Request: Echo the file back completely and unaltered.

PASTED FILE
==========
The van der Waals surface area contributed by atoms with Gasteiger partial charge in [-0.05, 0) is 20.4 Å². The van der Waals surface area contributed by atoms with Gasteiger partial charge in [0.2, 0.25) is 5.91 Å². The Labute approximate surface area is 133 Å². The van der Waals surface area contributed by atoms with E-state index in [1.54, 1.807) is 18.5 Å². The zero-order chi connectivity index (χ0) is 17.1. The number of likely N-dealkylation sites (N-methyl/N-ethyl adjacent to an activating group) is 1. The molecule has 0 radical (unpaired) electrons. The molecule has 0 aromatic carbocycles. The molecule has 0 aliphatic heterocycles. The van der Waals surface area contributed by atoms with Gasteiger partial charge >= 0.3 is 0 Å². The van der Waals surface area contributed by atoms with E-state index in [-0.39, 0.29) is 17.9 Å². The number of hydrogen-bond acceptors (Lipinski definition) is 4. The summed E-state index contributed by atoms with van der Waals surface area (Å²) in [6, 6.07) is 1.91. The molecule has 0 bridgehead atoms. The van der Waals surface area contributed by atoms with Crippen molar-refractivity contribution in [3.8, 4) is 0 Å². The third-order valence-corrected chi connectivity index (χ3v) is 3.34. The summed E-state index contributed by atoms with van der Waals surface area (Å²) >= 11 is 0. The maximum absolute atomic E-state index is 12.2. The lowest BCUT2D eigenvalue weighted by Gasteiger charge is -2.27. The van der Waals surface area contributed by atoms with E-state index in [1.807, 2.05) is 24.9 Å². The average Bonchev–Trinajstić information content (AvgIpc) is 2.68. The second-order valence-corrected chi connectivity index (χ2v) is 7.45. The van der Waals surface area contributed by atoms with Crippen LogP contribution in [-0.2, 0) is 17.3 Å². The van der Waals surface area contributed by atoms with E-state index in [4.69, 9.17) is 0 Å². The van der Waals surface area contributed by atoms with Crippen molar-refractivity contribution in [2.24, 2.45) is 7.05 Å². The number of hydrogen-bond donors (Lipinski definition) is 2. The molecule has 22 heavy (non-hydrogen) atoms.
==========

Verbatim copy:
The van der Waals surface area contributed by atoms with Gasteiger partial charge in [-0.05, 0) is 20.4 Å². The van der Waals surface area contributed by atoms with Gasteiger partial charge in [0.2, 0.25) is 5.91 Å². The Labute approximate surface area is 133 Å². The van der Waals surface area contributed by atoms with E-state index in [1.54, 1.807) is 18.5 Å². The zero-order chi connectivity index (χ0) is 17.1. The number of likely N-dealkylation sites (N-methyl/N-ethyl adjacent to an activating group) is 1. The molecule has 0 radical (unpaired) electrons. The molecule has 0 aromatic carbocycles. The molecule has 0 aliphatic heterocycles. The van der Waals surface area contributed by atoms with Gasteiger partial charge >= 0.3 is 0 Å². The van der Waals surface area contributed by atoms with E-state index in [-0.39, 0.29) is 17.9 Å². The number of hydrogen-bond acceptors (Lipinski definition) is 4. The summed E-state index contributed by atoms with van der Waals surface area (Å²) in [6, 6.07) is 1.91. The molecule has 0 bridgehead atoms. The van der Waals surface area contributed by atoms with Crippen molar-refractivity contribution in [3.8, 4) is 0 Å². The third-order valence-corrected chi connectivity index (χ3v) is 3.34. The summed E-state index contributed by atoms with van der Waals surface area (Å²) >= 11 is 0. The maximum absolute atomic E-state index is 12.2. The lowest BCUT2D eigenvalue weighted by Gasteiger charge is -2.27. The van der Waals surface area contributed by atoms with E-state index in [1.807, 2.05) is 24.9 Å². The average Bonchev–Trinajstić information content (AvgIpc) is 2.68. The second-order valence-corrected chi connectivity index (χ2v) is 7.45. The van der Waals surface area contributed by atoms with Crippen LogP contribution in [-0.2, 0) is 17.3 Å². The van der Waals surface area contributed by atoms with E-state index in [4.69, 9.17) is 0 Å². The van der Waals surface area contributed by atoms with Crippen molar-refractivity contribution in [2.24, 2.45) is 7.05 Å². The number of hydrogen-bond donors (Lipinski definition) is 2. The molecule has 22 heavy (non-hydrogen) atoms.